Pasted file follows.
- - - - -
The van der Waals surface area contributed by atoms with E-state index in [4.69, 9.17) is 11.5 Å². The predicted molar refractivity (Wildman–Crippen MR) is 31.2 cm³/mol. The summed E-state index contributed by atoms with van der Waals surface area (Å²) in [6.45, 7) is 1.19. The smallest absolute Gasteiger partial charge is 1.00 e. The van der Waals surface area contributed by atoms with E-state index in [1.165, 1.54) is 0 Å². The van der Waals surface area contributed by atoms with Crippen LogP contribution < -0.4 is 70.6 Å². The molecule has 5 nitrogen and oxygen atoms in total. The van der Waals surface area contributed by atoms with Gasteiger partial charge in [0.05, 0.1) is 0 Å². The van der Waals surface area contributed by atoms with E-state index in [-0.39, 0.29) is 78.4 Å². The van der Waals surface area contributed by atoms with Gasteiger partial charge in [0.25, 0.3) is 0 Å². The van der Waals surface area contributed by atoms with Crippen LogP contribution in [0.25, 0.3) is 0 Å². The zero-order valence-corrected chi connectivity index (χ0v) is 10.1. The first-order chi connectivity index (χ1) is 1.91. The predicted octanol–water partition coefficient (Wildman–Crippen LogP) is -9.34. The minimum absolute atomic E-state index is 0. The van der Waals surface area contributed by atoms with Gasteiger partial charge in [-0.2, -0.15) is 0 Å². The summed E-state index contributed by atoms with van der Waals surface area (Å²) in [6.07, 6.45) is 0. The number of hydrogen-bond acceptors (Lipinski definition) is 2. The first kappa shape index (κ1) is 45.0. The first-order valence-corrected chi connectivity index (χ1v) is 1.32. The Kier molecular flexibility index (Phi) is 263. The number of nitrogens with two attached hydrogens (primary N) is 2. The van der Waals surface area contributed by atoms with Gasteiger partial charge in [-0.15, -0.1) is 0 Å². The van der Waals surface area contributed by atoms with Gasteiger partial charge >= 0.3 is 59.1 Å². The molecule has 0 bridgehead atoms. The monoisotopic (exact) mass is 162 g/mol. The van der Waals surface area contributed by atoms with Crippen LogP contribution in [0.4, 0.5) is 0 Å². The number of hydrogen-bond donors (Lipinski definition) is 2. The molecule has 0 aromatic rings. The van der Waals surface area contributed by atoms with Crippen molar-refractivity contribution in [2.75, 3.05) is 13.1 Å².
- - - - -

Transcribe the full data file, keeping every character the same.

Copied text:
The van der Waals surface area contributed by atoms with E-state index in [4.69, 9.17) is 11.5 Å². The predicted molar refractivity (Wildman–Crippen MR) is 31.2 cm³/mol. The summed E-state index contributed by atoms with van der Waals surface area (Å²) in [6.45, 7) is 1.19. The smallest absolute Gasteiger partial charge is 1.00 e. The van der Waals surface area contributed by atoms with E-state index in [1.165, 1.54) is 0 Å². The van der Waals surface area contributed by atoms with Crippen LogP contribution < -0.4 is 70.6 Å². The molecule has 5 nitrogen and oxygen atoms in total. The van der Waals surface area contributed by atoms with Gasteiger partial charge in [0.05, 0.1) is 0 Å². The van der Waals surface area contributed by atoms with E-state index in [-0.39, 0.29) is 78.4 Å². The van der Waals surface area contributed by atoms with Gasteiger partial charge in [0.25, 0.3) is 0 Å². The van der Waals surface area contributed by atoms with Crippen LogP contribution in [0.25, 0.3) is 0 Å². The zero-order valence-corrected chi connectivity index (χ0v) is 10.1. The first-order chi connectivity index (χ1) is 1.91. The predicted octanol–water partition coefficient (Wildman–Crippen LogP) is -9.34. The minimum absolute atomic E-state index is 0. The van der Waals surface area contributed by atoms with Gasteiger partial charge in [-0.2, -0.15) is 0 Å². The summed E-state index contributed by atoms with van der Waals surface area (Å²) in [6.07, 6.45) is 0. The number of hydrogen-bond acceptors (Lipinski definition) is 2. The first kappa shape index (κ1) is 45.0. The first-order valence-corrected chi connectivity index (χ1v) is 1.32. The Kier molecular flexibility index (Phi) is 263. The number of nitrogens with two attached hydrogens (primary N) is 2. The van der Waals surface area contributed by atoms with Gasteiger partial charge in [-0.15, -0.1) is 0 Å². The van der Waals surface area contributed by atoms with Gasteiger partial charge >= 0.3 is 59.1 Å². The molecule has 0 bridgehead atoms. The monoisotopic (exact) mass is 162 g/mol. The van der Waals surface area contributed by atoms with Crippen LogP contribution in [0.4, 0.5) is 0 Å². The number of hydrogen-bond donors (Lipinski definition) is 2. The molecule has 0 aromatic rings. The van der Waals surface area contributed by atoms with Crippen molar-refractivity contribution in [2.75, 3.05) is 13.1 Å².